USA wins Solheim Cup

Just as dramatic, and certainly more controversial, was the Solheim Cup, which is a biennial tournament in a similar format to the Ryder Cup and features players representing either Europe or the USA. Played in Germany this year, the US Team showed grit and determination on the final day to win by 14.5 to 13.5 points. Going into the singles, Europe led 10-6 and only needed four and a half points to claim their third successive Solheim Cup victory.

And while Team USA deservedly won, this year's event will probably be remembered most for the 17th green controversy in the Saturday matches when Suzann Pettersen of Team Europe denied that she had conceded American Alison Lee's one foot putt. Lee believed it had and picked up the ball. Pettersen walked back and said the putt had not been conceded, causing Team Europe to claim a point. While Pettersen did post an apology on social media following criticism from a number of people, it was just the impetus Team USA needed to swing into action and claim victory.

Jurong Country Club

Jurong Country Club, which was founded in 1975 and has been through an extensive course renovation which started back in 2010, was told that it would have to hand over its land by November 2016 to make way for the Kuala Lumpur-Singapore High Speed Rail terminus as well as other development and community facilities.

Looking ahead

Bye Bye Belly Putters

The ban on the use of belly putters and long putters that are anchored to the chest or chin will be effective from Jan 1, 2016. Adam Scott, Webb Simpson, Ernie Els and Kevin Stadler are just some of the professional golfers who will be affected by this ruling.

HSBC Women's Champions, Singapore

HSBC announced the renewal of their HSBC Women's Champions sponsorship for another three years. The event has been staged in Singapore since 2008 and has seen the top women in the world teeing off in what has become affectionately known as "Asia's major".

The ninth edition will take place in March, but this year, there will also be a four-day music and food festival. UK Pop Band Take That will headline the event and there will also be other world-class entertainment from the likes of EDM artist, Jack Novak, as well as exciting food events. Confirmed players at the tournament include Lydia Ko, defending champion Inbee Park and 2014 winner Paula Creamer. The HSBC WC will be held on Sentosa Golf Club's Serapong Course from March 3-6, 2016. Tickets for the golf event and Take That concert are now available at sistic.com.sg.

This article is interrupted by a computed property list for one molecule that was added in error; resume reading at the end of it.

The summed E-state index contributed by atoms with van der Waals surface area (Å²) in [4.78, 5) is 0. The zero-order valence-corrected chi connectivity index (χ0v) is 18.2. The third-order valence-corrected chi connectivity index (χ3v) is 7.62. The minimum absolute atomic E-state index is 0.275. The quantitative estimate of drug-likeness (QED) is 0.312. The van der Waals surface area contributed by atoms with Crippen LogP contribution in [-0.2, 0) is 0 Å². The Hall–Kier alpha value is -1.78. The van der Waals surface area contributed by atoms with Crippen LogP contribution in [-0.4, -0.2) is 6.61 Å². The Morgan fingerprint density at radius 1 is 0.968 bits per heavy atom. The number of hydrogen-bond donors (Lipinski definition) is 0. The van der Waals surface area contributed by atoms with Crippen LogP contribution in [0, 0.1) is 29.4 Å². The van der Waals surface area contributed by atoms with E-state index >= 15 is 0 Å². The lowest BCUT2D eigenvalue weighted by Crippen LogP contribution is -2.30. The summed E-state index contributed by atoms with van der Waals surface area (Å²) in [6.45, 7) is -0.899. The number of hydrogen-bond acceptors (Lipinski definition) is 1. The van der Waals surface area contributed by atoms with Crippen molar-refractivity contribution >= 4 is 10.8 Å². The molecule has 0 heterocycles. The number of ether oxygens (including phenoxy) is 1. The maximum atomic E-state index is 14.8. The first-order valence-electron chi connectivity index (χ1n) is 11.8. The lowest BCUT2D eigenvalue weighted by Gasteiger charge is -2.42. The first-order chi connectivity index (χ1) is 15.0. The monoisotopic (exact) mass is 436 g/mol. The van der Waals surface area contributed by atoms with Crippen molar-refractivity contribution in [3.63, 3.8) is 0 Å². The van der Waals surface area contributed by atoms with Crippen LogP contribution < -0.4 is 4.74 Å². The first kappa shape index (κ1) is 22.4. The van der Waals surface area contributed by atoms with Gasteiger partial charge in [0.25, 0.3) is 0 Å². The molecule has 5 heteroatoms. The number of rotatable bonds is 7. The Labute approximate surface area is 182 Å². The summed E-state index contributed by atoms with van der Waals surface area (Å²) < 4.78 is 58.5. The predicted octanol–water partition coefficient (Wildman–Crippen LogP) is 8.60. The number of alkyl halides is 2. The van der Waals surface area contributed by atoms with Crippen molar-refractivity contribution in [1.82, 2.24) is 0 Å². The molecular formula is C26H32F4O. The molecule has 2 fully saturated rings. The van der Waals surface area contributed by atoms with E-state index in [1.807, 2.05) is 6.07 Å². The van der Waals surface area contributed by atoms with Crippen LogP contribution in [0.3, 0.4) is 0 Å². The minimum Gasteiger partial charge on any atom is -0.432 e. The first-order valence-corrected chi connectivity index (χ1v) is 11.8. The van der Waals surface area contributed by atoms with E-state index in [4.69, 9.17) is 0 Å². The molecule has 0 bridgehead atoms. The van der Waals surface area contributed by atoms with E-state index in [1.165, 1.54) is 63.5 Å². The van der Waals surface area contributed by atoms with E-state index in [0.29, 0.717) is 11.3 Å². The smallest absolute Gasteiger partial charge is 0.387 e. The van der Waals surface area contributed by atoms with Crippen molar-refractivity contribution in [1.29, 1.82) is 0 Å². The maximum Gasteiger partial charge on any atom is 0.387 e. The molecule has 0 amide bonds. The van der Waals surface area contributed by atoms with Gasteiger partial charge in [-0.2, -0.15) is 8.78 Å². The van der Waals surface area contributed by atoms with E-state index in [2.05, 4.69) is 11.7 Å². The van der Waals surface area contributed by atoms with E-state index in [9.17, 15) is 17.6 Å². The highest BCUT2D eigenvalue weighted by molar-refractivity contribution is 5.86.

The Rio Olympics

Golf was first played at the Olympic games in Paris in 1900, but was removed after 1904. It returns in 2016 after more than a century's absence and will be played in Rio de Janeiro, Brazil.

Return of the Singapore Open

Aside from the excitement of once again having a national Open, thanks to Sumitomo Mitsui Banking Corporation (SMBC), the event this month has attracted some big names on the circuit.

World number one Jordan Spieth will be in the field as will fellow major champions Darren Clarke and YE Yang. While Spieth admits he doesn't know much about the Serapong Course, other than it "boasts great champions", he's expecting it to be hot and is expecting to see some beautiful buildings.

He tells BT: "I've seen pictures of places where there are infinity pools on the top of buildings. Maybe I'll go explore one of those. I've seen Singapore through a couple of movies and certainly seen pictures of it, and I'm excited."

  • The SMBC Singapore Open will be held at The Serapong Course at Sentosa Golf Club from Jan 28-31, 2016.  Tickets start from S$20 and can be purchased at smbcsingaporeopen.com and ticketing partner APACTix

For more of BT's year-in-review stories, visit bt.sg/review_15